THE HAGUE — The phone calls have been overwhelming and the late nights unusual at a quiet organization charged with an unprecedented task: disarming Syria of its chemical weapons in the middle of a civil war.
On Monday, the Organization for the Prohibition of Chemical Weapons (OPCW) will send a team of inspectors to Damascus, Syria’s capital. Its success or failure could shape whether the United States and its partners push again to intervene militarily in Syria. The organization, which six weeks ago was accustomed to calmer work overseeing the destruction of Cold War-era stockpiles of U.S. and Russian weaponry, has had to shift to war footing as it prepares to eliminate Syria’s chemical weapons within months.
Among the questions that remain are whether the government of Syrian President Bashar Assad has fully declared its stockpile; whether the inspectors will be secure in dangerous, embattled territory; and whether they can live up to ambitious timetables, approved Saturday, in which they must destroy Syria’s capability to produce chemical weapons by Nov. 1 and eliminate all chemical and munitions stockpiles by July 1. Such efforts usually take years.
Critics say the agency’s consensus-driven approach to resolving conflicts about disclosures may move too slowly for a fast-moving situation on the ground and that it has little experience in doing detective work when weapons are hidden.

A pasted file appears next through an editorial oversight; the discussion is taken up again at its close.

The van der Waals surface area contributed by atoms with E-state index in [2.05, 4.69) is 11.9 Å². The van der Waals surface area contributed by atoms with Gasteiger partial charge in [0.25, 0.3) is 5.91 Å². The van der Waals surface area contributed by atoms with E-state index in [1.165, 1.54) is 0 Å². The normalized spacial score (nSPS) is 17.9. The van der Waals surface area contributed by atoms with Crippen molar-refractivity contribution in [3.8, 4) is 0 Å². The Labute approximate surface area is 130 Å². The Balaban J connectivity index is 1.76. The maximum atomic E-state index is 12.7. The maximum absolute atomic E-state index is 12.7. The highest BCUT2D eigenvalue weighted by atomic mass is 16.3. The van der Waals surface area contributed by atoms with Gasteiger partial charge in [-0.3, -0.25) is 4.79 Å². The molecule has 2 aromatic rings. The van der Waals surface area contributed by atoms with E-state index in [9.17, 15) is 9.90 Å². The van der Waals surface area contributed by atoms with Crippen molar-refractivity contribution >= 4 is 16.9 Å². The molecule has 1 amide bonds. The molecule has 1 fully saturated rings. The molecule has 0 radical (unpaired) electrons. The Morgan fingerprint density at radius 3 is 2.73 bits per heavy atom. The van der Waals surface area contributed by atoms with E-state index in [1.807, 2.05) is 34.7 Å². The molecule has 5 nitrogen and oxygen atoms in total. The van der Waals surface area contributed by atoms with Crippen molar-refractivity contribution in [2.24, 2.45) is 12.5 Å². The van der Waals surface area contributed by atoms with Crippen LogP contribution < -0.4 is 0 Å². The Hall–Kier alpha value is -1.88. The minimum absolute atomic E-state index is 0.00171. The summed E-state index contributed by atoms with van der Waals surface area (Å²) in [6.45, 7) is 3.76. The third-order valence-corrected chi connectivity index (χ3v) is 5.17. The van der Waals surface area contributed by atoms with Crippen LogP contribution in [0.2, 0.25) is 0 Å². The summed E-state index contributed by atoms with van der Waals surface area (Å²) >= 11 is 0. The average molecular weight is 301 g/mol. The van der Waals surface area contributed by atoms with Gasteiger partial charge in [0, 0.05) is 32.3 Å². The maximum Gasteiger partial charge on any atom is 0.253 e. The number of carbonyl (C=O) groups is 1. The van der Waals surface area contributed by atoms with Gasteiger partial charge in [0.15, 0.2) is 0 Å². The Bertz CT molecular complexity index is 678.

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But officials at the 16-year-old, Hague-based agency, which has 125 inspectors on staff, say they are up for the challenge.
“People are still getting their heads around being in the global limelight,” said Michael Luhan, the OPCW’s sole spokesman, who was juggling three phones for hours one recent day as hundreds of journalists called to ask for details about Syria’s surprise enumeration of its chemical weaponry. “If this is not an example of building a plane and flying it at the same time, I don’t know what is.”
The OPCW is charged with implementing the Chemical Weapons Convention, which went into force in 1997 and requires the elimination of all chemical weapons by the 189 states — 190 including Syria — that are party to the convention. That work already has taken inspectors to unstable countries such as Libya and Iraq.
Most of the efforts, however, have been devoted to overseeing the slow, methodical destruction of vast stores of American and Russian weaponry, along with inspecting chemical plants around the world to ensure that they are not being used to produce new weapons. Improvising under live fire typically has not been the agency’s task. Most plans are made a year in advance.
“It’s kind of a 9-to-5 organization, in a way. It’s not a 24-7 organization, and it’s going to have to adapt to that,” said Faiza Patel, a former senior policy officer at the OPCW.
OPCW officials were part of a larger U.N. inspection team on the ground in Damascus on Aug. 21 when a chemical-weapons attack took place on the outskirts of the city.
They visited the site five days after the attack — coming under fire along the way — interviewed survivors, and took samples and weapons measurements, all under a tight deadline. Then they turned around a report in three weeks.